Thursday, March 25, 2004

Stats on the Workweek, Parenting, and Slackerdom

On Tuesday, during my few hours of peace in Inwood library, I went took notes on the recent Time Magazine article, "The Case for Staying Home." (March 22, 2004, p.51-- 59) The article discusses "the reluctant revolt" of more women staying at home, at least for a short time. It's on the newstand now, but not on line, so I thought I would share some of the stats.

The U.S. workweek still averages around 34 hours, thanks in part to a sluggish manufacturing sector. But for those in financial services, it’s 55 hours; for top executives in big corporations, it’s 60 to 70. For dual-career couples with kids under 18, the combined work hours have grown from 81 a week in 1977 to 91 in 2002.

And with e-mail, pagers, and cell phone, most people also work at home too.

“We are now the workaholism capital of the world, surpassing the Japanese,” laments sociologist Arlie Hochschild, author of The Time Bind: When Work Becomes Home and Home Becomes Work. (Reading that now.)

72% of mothers with children under 18 are in the work force – up sharply from 47% in 1975, but has held steady since 1997. 6.4% of families, women work, but the men are unemployed. (Not clear if these were stay at home dads)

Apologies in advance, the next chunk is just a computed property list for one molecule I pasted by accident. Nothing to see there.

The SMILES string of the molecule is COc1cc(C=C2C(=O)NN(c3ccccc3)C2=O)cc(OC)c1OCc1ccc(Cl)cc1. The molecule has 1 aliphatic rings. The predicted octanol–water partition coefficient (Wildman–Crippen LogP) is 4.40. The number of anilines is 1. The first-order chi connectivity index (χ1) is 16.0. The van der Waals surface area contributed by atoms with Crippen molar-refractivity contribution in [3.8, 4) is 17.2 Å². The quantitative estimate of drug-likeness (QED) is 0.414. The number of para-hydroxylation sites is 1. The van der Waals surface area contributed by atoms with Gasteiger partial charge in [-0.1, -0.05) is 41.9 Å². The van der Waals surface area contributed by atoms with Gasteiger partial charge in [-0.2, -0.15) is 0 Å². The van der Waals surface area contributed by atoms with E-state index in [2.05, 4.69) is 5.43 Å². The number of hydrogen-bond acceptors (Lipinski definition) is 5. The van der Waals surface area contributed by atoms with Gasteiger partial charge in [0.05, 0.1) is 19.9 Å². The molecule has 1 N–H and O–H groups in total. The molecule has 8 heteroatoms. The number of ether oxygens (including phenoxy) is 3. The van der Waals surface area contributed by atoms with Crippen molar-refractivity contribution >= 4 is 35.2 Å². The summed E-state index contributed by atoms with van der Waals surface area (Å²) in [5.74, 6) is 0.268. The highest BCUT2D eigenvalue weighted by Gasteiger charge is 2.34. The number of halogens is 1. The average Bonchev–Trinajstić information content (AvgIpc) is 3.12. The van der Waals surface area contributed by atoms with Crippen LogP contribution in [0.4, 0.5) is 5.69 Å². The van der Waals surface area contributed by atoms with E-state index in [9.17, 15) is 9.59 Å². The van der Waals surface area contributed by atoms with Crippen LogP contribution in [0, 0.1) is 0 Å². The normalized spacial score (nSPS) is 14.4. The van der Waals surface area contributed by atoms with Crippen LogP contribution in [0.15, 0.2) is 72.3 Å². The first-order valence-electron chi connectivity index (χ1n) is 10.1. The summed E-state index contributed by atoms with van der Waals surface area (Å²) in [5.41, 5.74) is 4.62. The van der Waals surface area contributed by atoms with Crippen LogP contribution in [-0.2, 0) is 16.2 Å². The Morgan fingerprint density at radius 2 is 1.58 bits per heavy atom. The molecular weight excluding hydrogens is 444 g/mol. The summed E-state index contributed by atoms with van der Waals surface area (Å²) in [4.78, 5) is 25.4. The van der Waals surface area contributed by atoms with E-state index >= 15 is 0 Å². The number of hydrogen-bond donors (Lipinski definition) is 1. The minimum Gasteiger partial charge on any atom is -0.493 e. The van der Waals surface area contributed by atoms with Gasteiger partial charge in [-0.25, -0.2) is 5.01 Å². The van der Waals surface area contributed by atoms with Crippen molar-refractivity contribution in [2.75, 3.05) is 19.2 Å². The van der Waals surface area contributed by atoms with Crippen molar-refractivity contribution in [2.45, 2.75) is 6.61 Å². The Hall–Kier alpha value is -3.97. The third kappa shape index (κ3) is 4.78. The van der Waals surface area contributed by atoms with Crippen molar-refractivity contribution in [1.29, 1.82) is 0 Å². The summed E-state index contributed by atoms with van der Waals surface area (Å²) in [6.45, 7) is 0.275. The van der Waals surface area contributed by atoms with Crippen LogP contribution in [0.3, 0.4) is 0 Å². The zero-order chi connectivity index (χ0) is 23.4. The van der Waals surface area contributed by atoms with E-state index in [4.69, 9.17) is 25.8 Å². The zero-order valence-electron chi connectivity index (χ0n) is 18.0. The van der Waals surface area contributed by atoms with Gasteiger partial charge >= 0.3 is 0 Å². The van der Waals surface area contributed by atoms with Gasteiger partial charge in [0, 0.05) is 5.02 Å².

First ever drop off in workplace participation by married mothers with a child less than a year old. That figure fell from 59% in 1997 to 53% in 2000. Roughly the same in 2002. Significantly, the drop was mostly among women who were white, over 30 and well educated.

22% of women with graduate or professional degrees are home with their kids. 1 in 3 women with an MBA are not working full time.

Generational differences. A 2001 survey by Catalyst of 1,263 men and women born from 1964 to 1975 found that Gen Xers “didn’t want to have to make the kind of trade-offs the previous generation made. They’re rejecting the stresses and sacrifices,” says Catalyst’s Paulette Gerkovich. “Both women and men rated personal and family goals higher than career goals.”

Boston area marketing group, Reach, found more evidence of a shift in attitudes. Gen X moms and dads said they spent more time on child rearing and household tasks than did boomer parents (born from 1945 to 1964).

In the highest household-income bracket ($120,000 and up), Reach advisors found that 51% of Gen X moms were home full time, compared with 33% of boomer moms. But the younger moms, were far more likely to say they intended to return to work.

Go slackers!

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